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The Dark Side of Black Friday


The Dark Side of Black Friday

Shoppers go crazy for Black Friday deals. Last year, a casual $7.9 billion was spent with an additional $6.59 billion on Cyber Monday. It won’t be a surprise to know that one retailer consistently bags the majority of the sales. Drum roll please! Yes that’s right, it’s Amazon, accounting for 60%.

Although sales are expected to grow once again this year, online sales are set to increase at a much slower pace; a mere 4%. Is it a sign that the thrills of Black Friday are wearing thin? Does it mean that shoppers are seeing through the price slashes, mad crowds and blind consumerism? Black Friday certainly isn’t a fairy tale sale. Here we take a look at the dark side of the spending frenzy.

The Dodgy Deals

Consumer group Which? has revealed that nearly 9 in 10 “deals” available in 2017 had been even cheaper at other times. They tracked the prices of 94 popular products, including TVs, cameras and fitness trackers, on offer from six months before until six months afterward Christmas. It found 87% of the items were cheaper at other times of year and nearly half were cheaper in the six months after Black Friday. Which? analysed deals at leading retailers Currys PC World, Amazon, John Lewis and Argos. It found a 60-inch 4K LG TV, advertised at £799 by Amazon on Black Friday, was £50 cheaper on at least 62 occasions after Black Friday and dropped a further £150 for at least four days at the end of December and beginning of January.

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The Overworked Workers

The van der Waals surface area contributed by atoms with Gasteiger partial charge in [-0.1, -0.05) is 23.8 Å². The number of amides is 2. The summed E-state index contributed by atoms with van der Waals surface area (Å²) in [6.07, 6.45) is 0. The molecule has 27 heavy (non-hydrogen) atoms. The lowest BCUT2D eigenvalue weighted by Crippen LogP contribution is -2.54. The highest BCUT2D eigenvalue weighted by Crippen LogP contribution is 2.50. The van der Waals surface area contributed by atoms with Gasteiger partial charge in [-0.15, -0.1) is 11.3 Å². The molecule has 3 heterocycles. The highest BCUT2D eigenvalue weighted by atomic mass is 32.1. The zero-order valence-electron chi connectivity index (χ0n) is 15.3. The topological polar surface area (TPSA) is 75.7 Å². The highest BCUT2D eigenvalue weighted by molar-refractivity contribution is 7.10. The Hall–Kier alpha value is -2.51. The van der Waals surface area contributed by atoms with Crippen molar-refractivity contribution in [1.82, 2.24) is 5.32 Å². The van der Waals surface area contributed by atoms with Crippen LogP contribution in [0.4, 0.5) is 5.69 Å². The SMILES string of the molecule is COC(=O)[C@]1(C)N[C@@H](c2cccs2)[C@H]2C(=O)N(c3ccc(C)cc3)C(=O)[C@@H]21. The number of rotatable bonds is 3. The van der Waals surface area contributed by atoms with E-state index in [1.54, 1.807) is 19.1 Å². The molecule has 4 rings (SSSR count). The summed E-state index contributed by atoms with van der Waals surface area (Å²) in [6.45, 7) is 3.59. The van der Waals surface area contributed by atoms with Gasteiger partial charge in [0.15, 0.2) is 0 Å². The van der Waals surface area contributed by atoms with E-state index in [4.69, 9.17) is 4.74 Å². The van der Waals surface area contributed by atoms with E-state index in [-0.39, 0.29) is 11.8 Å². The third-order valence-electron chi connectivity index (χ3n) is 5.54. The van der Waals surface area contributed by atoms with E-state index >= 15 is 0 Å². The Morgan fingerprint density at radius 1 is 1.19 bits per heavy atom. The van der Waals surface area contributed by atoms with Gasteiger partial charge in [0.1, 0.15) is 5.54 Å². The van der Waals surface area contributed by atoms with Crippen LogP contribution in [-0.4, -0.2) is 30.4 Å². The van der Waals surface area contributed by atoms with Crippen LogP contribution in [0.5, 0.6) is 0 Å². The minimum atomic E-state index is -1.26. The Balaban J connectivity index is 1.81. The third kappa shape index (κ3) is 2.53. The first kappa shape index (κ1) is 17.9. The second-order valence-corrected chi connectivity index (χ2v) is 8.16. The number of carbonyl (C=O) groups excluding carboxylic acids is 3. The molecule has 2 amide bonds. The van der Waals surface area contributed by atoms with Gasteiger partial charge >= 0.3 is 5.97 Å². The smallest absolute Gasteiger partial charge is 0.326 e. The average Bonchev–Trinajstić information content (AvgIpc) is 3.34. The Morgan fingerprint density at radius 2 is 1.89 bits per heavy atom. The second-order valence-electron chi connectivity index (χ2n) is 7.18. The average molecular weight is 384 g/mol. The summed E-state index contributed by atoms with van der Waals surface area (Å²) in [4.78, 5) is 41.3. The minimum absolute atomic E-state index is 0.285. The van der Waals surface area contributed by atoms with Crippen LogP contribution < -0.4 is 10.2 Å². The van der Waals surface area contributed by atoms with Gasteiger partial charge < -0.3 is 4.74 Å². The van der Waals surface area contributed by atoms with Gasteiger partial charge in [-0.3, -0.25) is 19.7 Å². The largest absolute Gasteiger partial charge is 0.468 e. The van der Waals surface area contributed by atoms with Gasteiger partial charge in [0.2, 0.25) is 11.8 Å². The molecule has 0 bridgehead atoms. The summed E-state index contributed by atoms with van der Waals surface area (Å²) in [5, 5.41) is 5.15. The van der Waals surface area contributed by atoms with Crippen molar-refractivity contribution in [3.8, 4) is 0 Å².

A recent interview by an ex-warehouse Amazon manager given to Vox also outlines the human cost we pay to have the gifts we want delivered across the country for free, next day and at discount. He explains how for the 5 week period between Black Friday and Christmas, everyone works six days a week. Managers work 14 – 18 hour days on their feet without a break. Associates would work 10 hour days and while they do get breaks, they are strictly monitored. There would be a ‘scanned’ time of 15 minutes for emergencies and if staff missed the deadline, they would be warned, then fired. The long hours are mandatory overtime and you are not allowed to take any holiday during that time. He described the environment as a pressure cooker where managers are trained to observe those with a slower packing rate and fire them if they don’t make the numbers.

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The Crazed Customers

In some instances, Black Friday has become a setting for consumer misbehavior as shoppers compete for discounted products. Fighting, pepper-spraying, dumping merchandise, ransacking stores, robberies and shootings have all been reported on Black Friday. The Occupational Safety and Health Administration has even issued guidelines to retailers about how to avoid injuries and deaths. In the U.S., the most shocking example of misbehavior occurred in 2008 when a Walmart worker was trampled and killed as shoppers rushed to enter the store.

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